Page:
Common Cat Problems And What To Do About Them

Some common cat problems that owners face can be solved or avoided by allowing cats to be cats. That's what experts, like those at The Ohio State University's Indoor Cat Initiative, are recommending.

Understanding your cat's wild side is important, since many of your cat's behaviors stem from survival needs.

Tortie and white cat face

Many problems can be solved or at least mitigated by using the principle of consistent, persistent, slow and gradual change.

It's also important to understand that cat health problems can sometimes be inextricably linked with behavior problems.

Litter box problems -- A common example of this is inappropriate elimination, often lumped together under the term, "litter box problems."

Litter box problems, as the name implies, are where a cat will urinate or defecate in a location other than the litter box. Inappropriate elimination issues sometimes go like this:

  • Cat gets urinary tract infection
  • Cat experiences pain while urinating in the litter box
  • Cat stops urinating in the litter box and starts urinating on floor
  • Owner thinks cat is mad at him and is retaliating by urinating on floor
  • Owner yells at cat
  • Cat becomes nervous and fearful, still associates litter box with pain
  • Owner finally takes cat to vet as last ditch effort
  • Vet treats urinary tract problem
  • cat still urinates outside of litter box
  • Owner is confused
  • Cat needs new owner
  • Cat gets new owner who understands him
  • Cat is helped with retraining and all is well

More information on solving litter box problems.

Finicky eating -- Despite the Morris 9 Lives commercials, most cats are not that picky about their eating, as long as the food is not spoiled. If they are, it may be due to conditioning.

This conditioning process may or may not have been encouraged, knowingly or not, by the cat's owner. One solution to this is to vary your cat's food in terms of texture, tastes, brands, and type (wet, dry, moist), and introduce changes slowly and consistently.

Some cat parents have decided that wet food is healthier than dry, often based on advice from experts. Some of these cat people have had a hard time getting their kitties to switch from dry food to wet.

These cats are "dry food addicted" it seems. On the other hand, many cats really seem to enjoy wet food more than dry.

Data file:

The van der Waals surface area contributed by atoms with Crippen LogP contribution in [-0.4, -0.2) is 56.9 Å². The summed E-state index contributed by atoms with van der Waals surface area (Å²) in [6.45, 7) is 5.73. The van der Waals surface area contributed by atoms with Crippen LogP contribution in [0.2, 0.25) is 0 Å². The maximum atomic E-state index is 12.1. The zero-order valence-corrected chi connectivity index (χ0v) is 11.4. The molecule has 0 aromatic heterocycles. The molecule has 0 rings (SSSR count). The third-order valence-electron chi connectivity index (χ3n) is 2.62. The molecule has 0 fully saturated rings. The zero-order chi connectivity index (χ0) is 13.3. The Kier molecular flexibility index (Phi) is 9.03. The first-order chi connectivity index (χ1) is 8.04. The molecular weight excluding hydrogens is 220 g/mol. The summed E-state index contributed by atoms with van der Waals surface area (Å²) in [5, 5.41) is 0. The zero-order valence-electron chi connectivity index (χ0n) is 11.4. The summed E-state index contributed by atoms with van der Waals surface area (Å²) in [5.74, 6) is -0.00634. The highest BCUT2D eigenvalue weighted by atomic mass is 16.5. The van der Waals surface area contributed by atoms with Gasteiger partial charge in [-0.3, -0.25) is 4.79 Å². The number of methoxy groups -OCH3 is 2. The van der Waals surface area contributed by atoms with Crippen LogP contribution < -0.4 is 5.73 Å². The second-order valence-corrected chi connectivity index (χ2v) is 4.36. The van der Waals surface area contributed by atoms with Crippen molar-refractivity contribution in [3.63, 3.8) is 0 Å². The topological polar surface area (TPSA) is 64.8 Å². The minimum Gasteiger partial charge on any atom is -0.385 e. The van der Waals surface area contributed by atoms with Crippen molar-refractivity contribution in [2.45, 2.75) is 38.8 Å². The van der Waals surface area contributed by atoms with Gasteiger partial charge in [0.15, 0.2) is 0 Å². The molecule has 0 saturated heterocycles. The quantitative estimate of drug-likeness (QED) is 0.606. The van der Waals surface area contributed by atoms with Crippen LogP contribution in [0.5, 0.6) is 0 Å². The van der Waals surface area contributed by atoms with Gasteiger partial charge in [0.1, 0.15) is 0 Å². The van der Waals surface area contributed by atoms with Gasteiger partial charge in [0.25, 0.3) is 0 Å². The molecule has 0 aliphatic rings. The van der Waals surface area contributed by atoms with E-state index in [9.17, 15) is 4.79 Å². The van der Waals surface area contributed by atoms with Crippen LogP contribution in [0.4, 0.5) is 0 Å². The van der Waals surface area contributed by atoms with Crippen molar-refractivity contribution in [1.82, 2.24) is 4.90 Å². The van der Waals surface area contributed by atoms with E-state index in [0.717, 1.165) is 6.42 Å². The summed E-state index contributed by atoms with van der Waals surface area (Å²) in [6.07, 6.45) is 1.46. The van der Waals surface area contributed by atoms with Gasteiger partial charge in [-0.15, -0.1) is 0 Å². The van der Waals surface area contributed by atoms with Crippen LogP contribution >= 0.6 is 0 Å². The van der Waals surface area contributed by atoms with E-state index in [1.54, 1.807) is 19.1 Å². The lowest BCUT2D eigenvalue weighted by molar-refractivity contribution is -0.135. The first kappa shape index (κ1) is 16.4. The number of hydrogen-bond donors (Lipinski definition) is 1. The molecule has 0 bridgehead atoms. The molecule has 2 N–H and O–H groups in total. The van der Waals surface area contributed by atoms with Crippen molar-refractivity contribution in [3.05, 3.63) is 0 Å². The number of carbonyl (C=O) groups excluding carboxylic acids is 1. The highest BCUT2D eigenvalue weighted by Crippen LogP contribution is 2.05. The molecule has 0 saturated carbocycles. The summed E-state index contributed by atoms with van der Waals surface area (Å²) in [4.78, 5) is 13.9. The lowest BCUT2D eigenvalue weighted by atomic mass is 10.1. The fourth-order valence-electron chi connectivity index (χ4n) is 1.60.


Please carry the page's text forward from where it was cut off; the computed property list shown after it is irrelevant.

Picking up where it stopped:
It can sometimes take months to transition a cat from dry food to wet. See Lisa Pierson's excellent tips for transitioning a cat to wet cat food.

Climbing -- Cats climbing the furniture or drapes can be a huge issue. Cats naturally enjoy high places as they feel safe from predators up there and can survey their territories.

Providing acceptable climbing furniture for your kitty can go a long way towards curbing unacceptable climbing. In addition, provide plenty of interesting and varied cat toys and exercise time to burn off steam. It is especially important in small apartments and houses to make good use of vertical space, and get a high cat tree/cat condo/kitty gym.

Scratching -- Scratching the furniture is another huge concern and one of the most common cat problems. Scratching, like climbing, also happens to be a natural cat behavior.

You can't punish your cat and you can't train them out of it. You certainly can't blame her for being a cat and doing what cats naturally do.

What you can do is provide an acceptable scratching surface and encourage and reward your cat for using it. You can combine scratching and climbing by getting the right piece of cat furniture, and set up a cat sanctuary inside your home.

Experts say you can solve or avoid many of the behavioral aspects of cat problems by allowing your cat to be a cat, encouraging good behavior by providing the right environment for your cat, and rewarding your cat when she does things you want her to do.

Get more information on how to better care for your kitty from the Indoor Cat Initiative (now renamed the Indoor Pet Initiative).


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